Meanwhile, the minority group, still apparently calling itself by the old names (A.O.D. and D.O.), also continued to exist, as a mystical Masonic sort of organization. They may have been among the groups known to have held ceremonies (Summer Solstice rites were the only ones held by anyone it seems) at Stonehenge, prior to 1900 c.e. In 1900, one of the standing stones fell over and the angry owner of the land (Sir Edward Antrobus) decided to fence the monument and charge admission the better to (a) keep a closer watch on it and (b) earn enough money to repair the damage being committed by tourists. This caused a problem almost immediately , when a Druidic group was holding the next Summer Solstice ceremonies and the Chief Druid was kicked out by the police (he supposedly laid a curse on Sir Edward, the affects of which are unrecorded).

The only Druidic group known for sure to have used the monument through the years between 1901 and 1914 c.e. was called the “Druid Hermeticists.” It may have been a member of this group who was the model for Alick P. F. Ritchie’s “Stonehenge 1911” painting done originally for “Vanity Fair” magazine and shown here.

In 1915 c.e., Stonehenge was sold by the owner to someone else who immediately gave it to the British government, at a ceremony in which Druids of some sort assisted. Since 1919 c.e., when Stonehenge became a national monument, many different Druid groups have asked government pemission to use it, while other groups (because of political and metaphysical squabbles) celebrated instead at various nearby spots. Some groups, of course, may have used Stonehenge without government permission or knowledge.

From the 1970’s to the 90’s, under increasingly fascistic governments, Stonehenge has been repeatedly blocked off from use by British Druids and everyone else, in order to control the activities of the British counterculture (which began having festivals nearby, and using the neighborhood for anti-nuclear and ecological protests). A review in the Lughnasadh/Fall ’96 issue (31) of Keltria Journal  highly recommends Who Owns Stonehenge? by Christopher Chippendale et. al., as a source that will provide more details, at least up until 1990 or so. On June 22, 1998 c.e., Maggie Thatcher having been replaced by a Labor Party Prime Minister, the Mesopagan and Neopagan Druids and their friends (at least 100 of them) were once again allowed to exercise their civil rights by celebrating the Summer Solstice inside Stonehenge. The following year, however, conflict between the British Government and protestors again kept the Druids from celebrating within the circle of stones, though things improved again in 2000.

Over the 20th century, events of a Druidic nature were occurring outside of Stonehenge, of course. In Wales, the National Eisteddfod Court runs an Esteddfod every year, alternating between northern and southern Wales, and has the “Gorsedd of Bards” arrange the rituals for each occasion. Bardic and Mesopagan Druidic groups have also arisen in France, Britanny, Cornwall (where they were responsible for rescuing the Cornish language from the very brink of extinction), the Isle of Man, Scotland, Ireland, various parts of England, Australia, and elsewhere. Oddly enough, Mesopagan Druidism proved to be popular in Germanic and Scandinavian countries, despite these regions not thinking of themselves as Celtic.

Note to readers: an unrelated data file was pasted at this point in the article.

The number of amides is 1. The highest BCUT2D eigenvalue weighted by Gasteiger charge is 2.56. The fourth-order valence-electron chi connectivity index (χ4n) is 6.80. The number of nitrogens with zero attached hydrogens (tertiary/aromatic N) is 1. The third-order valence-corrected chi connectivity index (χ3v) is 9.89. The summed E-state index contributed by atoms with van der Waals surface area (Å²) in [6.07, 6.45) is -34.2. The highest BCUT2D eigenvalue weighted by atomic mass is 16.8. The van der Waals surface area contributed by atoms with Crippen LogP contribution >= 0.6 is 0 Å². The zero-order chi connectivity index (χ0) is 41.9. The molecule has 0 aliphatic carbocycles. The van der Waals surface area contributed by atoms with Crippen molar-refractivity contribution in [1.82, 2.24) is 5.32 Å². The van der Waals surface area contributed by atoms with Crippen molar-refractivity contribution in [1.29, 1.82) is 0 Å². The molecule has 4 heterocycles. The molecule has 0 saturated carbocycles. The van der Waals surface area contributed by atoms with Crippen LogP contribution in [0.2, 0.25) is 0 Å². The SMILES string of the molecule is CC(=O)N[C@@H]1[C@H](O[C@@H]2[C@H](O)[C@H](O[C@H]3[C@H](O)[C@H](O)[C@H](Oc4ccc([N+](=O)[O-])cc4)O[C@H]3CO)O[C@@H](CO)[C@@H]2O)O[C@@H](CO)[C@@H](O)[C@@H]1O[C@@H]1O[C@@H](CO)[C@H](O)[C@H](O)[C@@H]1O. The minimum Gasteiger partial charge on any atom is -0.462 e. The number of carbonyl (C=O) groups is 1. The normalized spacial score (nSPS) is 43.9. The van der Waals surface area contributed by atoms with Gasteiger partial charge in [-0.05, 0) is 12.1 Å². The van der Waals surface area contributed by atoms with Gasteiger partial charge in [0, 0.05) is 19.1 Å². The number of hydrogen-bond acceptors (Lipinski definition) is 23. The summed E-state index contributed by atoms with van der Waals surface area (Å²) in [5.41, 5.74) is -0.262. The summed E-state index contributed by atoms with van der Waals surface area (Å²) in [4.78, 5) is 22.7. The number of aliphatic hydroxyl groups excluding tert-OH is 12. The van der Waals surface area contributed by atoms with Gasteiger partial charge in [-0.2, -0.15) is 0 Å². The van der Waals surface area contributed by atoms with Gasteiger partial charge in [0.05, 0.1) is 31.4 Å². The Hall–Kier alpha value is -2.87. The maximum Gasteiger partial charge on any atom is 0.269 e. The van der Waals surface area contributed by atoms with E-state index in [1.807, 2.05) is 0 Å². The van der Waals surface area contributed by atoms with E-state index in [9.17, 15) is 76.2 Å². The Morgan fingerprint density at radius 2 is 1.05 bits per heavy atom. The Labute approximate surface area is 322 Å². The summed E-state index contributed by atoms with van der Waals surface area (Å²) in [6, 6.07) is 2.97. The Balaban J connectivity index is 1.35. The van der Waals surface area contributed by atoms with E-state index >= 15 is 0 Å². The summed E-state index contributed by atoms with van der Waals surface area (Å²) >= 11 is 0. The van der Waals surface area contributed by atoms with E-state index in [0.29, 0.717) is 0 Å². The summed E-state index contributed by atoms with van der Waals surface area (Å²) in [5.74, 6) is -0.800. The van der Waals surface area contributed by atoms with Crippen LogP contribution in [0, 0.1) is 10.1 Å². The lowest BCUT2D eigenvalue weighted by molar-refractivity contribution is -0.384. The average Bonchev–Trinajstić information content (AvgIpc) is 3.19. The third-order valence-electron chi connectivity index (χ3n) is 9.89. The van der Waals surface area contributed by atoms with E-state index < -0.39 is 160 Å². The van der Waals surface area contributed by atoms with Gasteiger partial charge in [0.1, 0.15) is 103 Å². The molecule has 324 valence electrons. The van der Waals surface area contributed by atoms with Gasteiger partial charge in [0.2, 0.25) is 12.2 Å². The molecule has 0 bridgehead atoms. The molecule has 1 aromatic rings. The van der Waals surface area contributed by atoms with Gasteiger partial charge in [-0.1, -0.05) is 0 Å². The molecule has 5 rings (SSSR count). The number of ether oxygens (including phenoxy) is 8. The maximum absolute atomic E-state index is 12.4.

Counting out and pinning down the number and variety of Mesopagan Druid organizations that have existed, even just in England, may well be impossible. As I have mentioned in discussions of Witchcraft history, and as the A.O.D. booklet quoted earlier hints, the British Isles are very small! Esoteric and fraternal organizations tend to have overlapping memberships, to attend each other’s rites, and to borrow ideas and terminology from each other. Thus where Piggott or another scholar may see a dozen “different” Druid orders, their members may see one or two or three, working along often parallel lines, and all holding to the same ideals of wisdom, character and public service.

Masonic/Fraternal Druidism (by far the vast majority of Mesopagan Druidism) is a religious and philosophical system that has lasted for over two centuries, helping thousands of people to gain a better understanding of themselves and their times. Its attitude of reverent skepticism is fully in keeping with the ideals of the founders of the Reformed and Neopagan Druid movements. These Mesopagans have a great deal of wisdom and experience that we would do well to avail ourselves of, and many of the current Fraternal Druids are right on the borderline between Meso- and Neopaganism. It is to be hoped that more lines of communication will be opened between us in the years to come.

For more details about Mesopagan Druidism, read the essays referenced below.

Mesopagan Druid Literature

The Story of Druidism: History, Legend and Lore This is a booklet I received from the California & Nevada Lodge of the United Ancient Order of Druids (U.A.O.D.) twenty years ago. It expresses clearly the Masonic-style of fraternal dedication and idealism of the order.

The Ancient Druid Order This is a booklet from the Druid Order / British Circle of the Universal Bond (B.C.U.B.), sent to me fifteen years ago.

The Druid Order, by Dr. Thomas Maughan, D.Sc. This is an essay written sometime before 1976, by the then head of the D.O. / B.C.U.B., which I presume owns the copyright. I think it clearly and succinctly expresses the essence of Mesopagan Druid mysticism and folklore.

Obviously, modern science and scholarship (not to mention Neopagan polytheology) disagrees vigorously with many of the statements made in these brochures. So read them as evidence of what the writers believed, not of what “really happened.”

Copyright © 1974, 2005 c.e., Isaac Bonewits. This text file may be freely distributed on the Net, provided that no editing is done, the version number is retained, and everything in this notice box is included. If you would like to be on one or more of Isaac Bonewits’ emailing lists, click here to get subscription information.